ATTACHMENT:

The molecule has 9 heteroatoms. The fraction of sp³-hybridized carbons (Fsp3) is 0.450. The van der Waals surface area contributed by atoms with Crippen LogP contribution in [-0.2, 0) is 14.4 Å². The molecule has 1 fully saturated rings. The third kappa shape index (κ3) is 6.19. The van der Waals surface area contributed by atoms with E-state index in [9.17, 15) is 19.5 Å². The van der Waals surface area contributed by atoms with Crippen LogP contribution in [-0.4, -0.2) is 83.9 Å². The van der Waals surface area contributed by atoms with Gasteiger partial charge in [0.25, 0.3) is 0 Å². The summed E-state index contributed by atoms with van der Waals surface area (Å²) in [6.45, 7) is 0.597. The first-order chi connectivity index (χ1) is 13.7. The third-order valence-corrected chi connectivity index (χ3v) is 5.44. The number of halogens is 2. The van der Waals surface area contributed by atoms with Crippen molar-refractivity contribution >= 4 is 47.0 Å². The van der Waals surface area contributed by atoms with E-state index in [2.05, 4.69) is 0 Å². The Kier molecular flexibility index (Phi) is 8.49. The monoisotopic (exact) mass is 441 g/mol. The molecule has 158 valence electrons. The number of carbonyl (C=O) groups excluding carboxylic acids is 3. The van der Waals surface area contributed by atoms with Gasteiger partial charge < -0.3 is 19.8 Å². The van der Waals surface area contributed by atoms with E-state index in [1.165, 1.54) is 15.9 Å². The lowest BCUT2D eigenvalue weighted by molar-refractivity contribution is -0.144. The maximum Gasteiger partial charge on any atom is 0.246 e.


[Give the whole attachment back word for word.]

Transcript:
The molecule has 9 heteroatoms. The fraction of sp³-hybridized carbons (Fsp3) is 0.450. The van der Waals surface area contributed by atoms with Crippen LogP contribution in [-0.2, 0) is 14.4 Å². The molecule has 1 fully saturated rings. The third kappa shape index (κ3) is 6.19. The van der Waals surface area contributed by atoms with E-state index in [9.17, 15) is 19.5 Å². The van der Waals surface area contributed by atoms with Crippen LogP contribution in [-0.4, -0.2) is 83.9 Å². The van der Waals surface area contributed by atoms with Gasteiger partial charge in [0.25, 0.3) is 0 Å². The summed E-state index contributed by atoms with van der Waals surface area (Å²) in [6.45, 7) is 0.597. The first-order chi connectivity index (χ1) is 13.7. The third-order valence-corrected chi connectivity index (χ3v) is 5.44. The number of halogens is 2. The van der Waals surface area contributed by atoms with Crippen molar-refractivity contribution >= 4 is 47.0 Å². The van der Waals surface area contributed by atoms with E-state index in [2.05, 4.69) is 0 Å². The Kier molecular flexibility index (Phi) is 8.49. The monoisotopic (exact) mass is 441 g/mol. The molecule has 158 valence electrons. The number of carbonyl (C=O) groups excluding carboxylic acids is 3. The van der Waals surface area contributed by atoms with Gasteiger partial charge < -0.3 is 19.8 Å². The van der Waals surface area contributed by atoms with E-state index in [1.165, 1.54) is 15.9 Å². The lowest BCUT2D eigenvalue weighted by molar-refractivity contribution is -0.144. The maximum Gasteiger partial charge on any atom is 0.246 e.